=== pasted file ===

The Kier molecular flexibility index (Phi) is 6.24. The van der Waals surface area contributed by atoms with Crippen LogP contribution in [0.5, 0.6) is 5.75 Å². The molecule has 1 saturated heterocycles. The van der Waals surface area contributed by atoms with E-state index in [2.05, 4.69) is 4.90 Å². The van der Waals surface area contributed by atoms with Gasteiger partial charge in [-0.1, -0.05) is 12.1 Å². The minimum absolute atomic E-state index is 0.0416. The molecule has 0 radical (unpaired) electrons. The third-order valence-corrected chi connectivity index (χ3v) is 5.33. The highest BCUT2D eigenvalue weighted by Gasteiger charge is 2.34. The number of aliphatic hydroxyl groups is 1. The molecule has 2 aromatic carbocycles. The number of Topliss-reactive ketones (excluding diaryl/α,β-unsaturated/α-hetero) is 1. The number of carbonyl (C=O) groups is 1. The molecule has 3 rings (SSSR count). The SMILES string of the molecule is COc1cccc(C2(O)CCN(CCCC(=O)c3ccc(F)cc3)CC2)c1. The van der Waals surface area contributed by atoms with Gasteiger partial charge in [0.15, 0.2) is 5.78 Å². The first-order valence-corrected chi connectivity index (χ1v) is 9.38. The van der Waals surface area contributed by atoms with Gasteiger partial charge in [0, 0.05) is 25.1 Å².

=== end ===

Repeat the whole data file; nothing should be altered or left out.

The Kier molecular flexibility index (Phi) is 6.24. The van der Waals surface area contributed by atoms with Crippen LogP contribution in [0.5, 0.6) is 5.75 Å². The molecule has 1 saturated heterocycles. The van der Waals surface area contributed by atoms with E-state index in [2.05, 4.69) is 4.90 Å². The van der Waals surface area contributed by atoms with Gasteiger partial charge in [-0.1, -0.05) is 12.1 Å². The minimum absolute atomic E-state index is 0.0416. The molecule has 0 radical (unpaired) electrons. The third-order valence-corrected chi connectivity index (χ3v) is 5.33. The highest BCUT2D eigenvalue weighted by Gasteiger charge is 2.34. The number of aliphatic hydroxyl groups is 1. The molecule has 2 aromatic carbocycles. The number of Topliss-reactive ketones (excluding diaryl/α,β-unsaturated/α-hetero) is 1. The number of carbonyl (C=O) groups is 1. The molecule has 3 rings (SSSR count). The SMILES string of the molecule is COc1cccc(C2(O)CCN(CCCC(=O)c3ccc(F)cc3)CC2)c1. The van der Waals surface area contributed by atoms with Gasteiger partial charge in [0.15, 0.2) is 5.78 Å². The first-order valence-corrected chi connectivity index (χ1v) is 9.38. The van der Waals surface area contributed by atoms with Gasteiger partial charge in [0, 0.05) is 25.1 Å².